ROVs in Port and Hull Inspections

In the shipping industry, ships and ports are subjected to regular inspections. These inspections, which are important for the protection of the structural integrity of ships and ports and also for safety, are carried out at regular intervals. We can examine these inspections under two main topics:

  • Structural Proficiency Inspections
  • Port Security Inspections


Structural Proficiency Inspections:

These inspections are regularly carried out at intervals which are suitable for both the ships and the ports. Structural examinations of ports include examining functional and static structures of ports. These inspections are designed to determine the wear, deterioration and renewal needs of the harbor structures and mechanisms that are caused by usage and natural conditions over time. The reports that are generated as a result of the examination are processed accordingly.

Structural inspections of ships are obligatory operations that must be done regularly in the determined intervals. These inspections should be done carefully so that the ships can continue to provide a healthy service. These inspections are carried out at sea or on land depending on the examination procedure and the timetable. For the inspections carried out on land, the ships are taken to the land and the necessary examinations are carried out in the dry pools. In the case of sea-based examinations, the examination is carried out by divers and / or ROVs. Damaged or worned out parts that occur in the hull of the ship are identified and, if necessary, the ship is towed to land for maintenance.

Since landing is an expensive procedure, it is preferable to conduct a survey in water. ROV usage is ideal when it is dangerous for divers. At the same time, ROVs can stay underwater for an indefinite period of time and record their measurements in detail. Since ROVs are becoming more compact and having increased maneuverability, their usage have increased in recent years.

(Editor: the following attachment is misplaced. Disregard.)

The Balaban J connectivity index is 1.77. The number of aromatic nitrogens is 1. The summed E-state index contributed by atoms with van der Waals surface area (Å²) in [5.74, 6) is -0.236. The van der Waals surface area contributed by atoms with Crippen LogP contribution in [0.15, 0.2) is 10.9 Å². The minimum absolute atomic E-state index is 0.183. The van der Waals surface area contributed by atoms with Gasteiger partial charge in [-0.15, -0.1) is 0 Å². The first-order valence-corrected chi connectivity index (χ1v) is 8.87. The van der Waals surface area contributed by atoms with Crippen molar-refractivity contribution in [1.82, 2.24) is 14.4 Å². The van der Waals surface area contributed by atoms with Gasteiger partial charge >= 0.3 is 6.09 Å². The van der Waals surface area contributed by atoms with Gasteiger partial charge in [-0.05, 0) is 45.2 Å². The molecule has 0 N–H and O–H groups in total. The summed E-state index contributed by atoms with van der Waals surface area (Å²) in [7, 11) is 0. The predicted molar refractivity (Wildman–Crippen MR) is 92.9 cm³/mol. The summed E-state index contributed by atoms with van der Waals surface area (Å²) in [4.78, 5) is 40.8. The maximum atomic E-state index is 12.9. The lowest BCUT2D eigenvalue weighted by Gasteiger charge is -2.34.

Port Security Inspections:

Although the port security regulations of each country may differ, in principle, port and inland water security methods are very similar. It is important to control the approaching vessels to ports to prevent both smuggling (human, material, etc.) and crime (terrorist acts, organized crime organizations, drug and / or weapons being introduced into the country etc.).

Port security checks are carried out on the ships in two ways: The first one takes place on board by checking the ship’s employees and their passengers, the ship’s documentation and the transport manifestos. It is checked whether the manifest is matched with the items being moved. The second one is to examine the remaining parts of the ship in the water. This part is done with divers or observation ROVs.


Recently, it has been recorded that underwater cargo containers attached to the ship’s hull or pulled by the ship carrying illegal cargo, weapons, ammunition and explosives and mainly drugs, are being smuggled into countries through ports. In 2016, 416,000 pounds (188695 kg) of drugs were seized by the US Coast Guard and 39,000 weapons were caught. As of 2012, 80 percent of the drugs entering the United States have been identified as being sneaked into the country by sea. Likewise, drug trafficking in the Mediterranean has recently begun to increase. In the 1980s it was determined that 1,5 million trucks and 4 million cars have carries drugs from the Middle East to Europe by road. Given that there is an average of 20 to 50 kg of drugs per transport method, it has been observed that there are between 115,000 and 287,000 tons of drug traffic. In the 1990s, the measures taken against drug trafficking have increased with the cooperation between countries, and drug traffickers have begun to use the maritime route in the 2000s as a result. It is estimated that up to 60 percent of the amount of drugs entering Europe by present day is carried out by sea.

With the use of developing technology and ROVs, drug traffickers have also turned to new methods. Drug traffickers have begun to smuggle drugs into countries using old submarines. In response, security forces have also started submarine identification operations with AUVs on drug routes. ROVs are increasingly used because they are faster and safer on sea routes and port surveillance. Making surveys with ROVs is faster and safer, as using divers in these environments is very risky.


ROV 100, Inspection Class Micro ROV allows for easy inspection of the ship’s carina and port control. The ROV 100 is a compact and lightweight ROV can be used both on land and on the boat, even by the most inexperienced users. Unlike the other rovs in this class, ROV 100 has the ability to move laterally to perform these tasks quickly and effectively with the standard sonar configuration.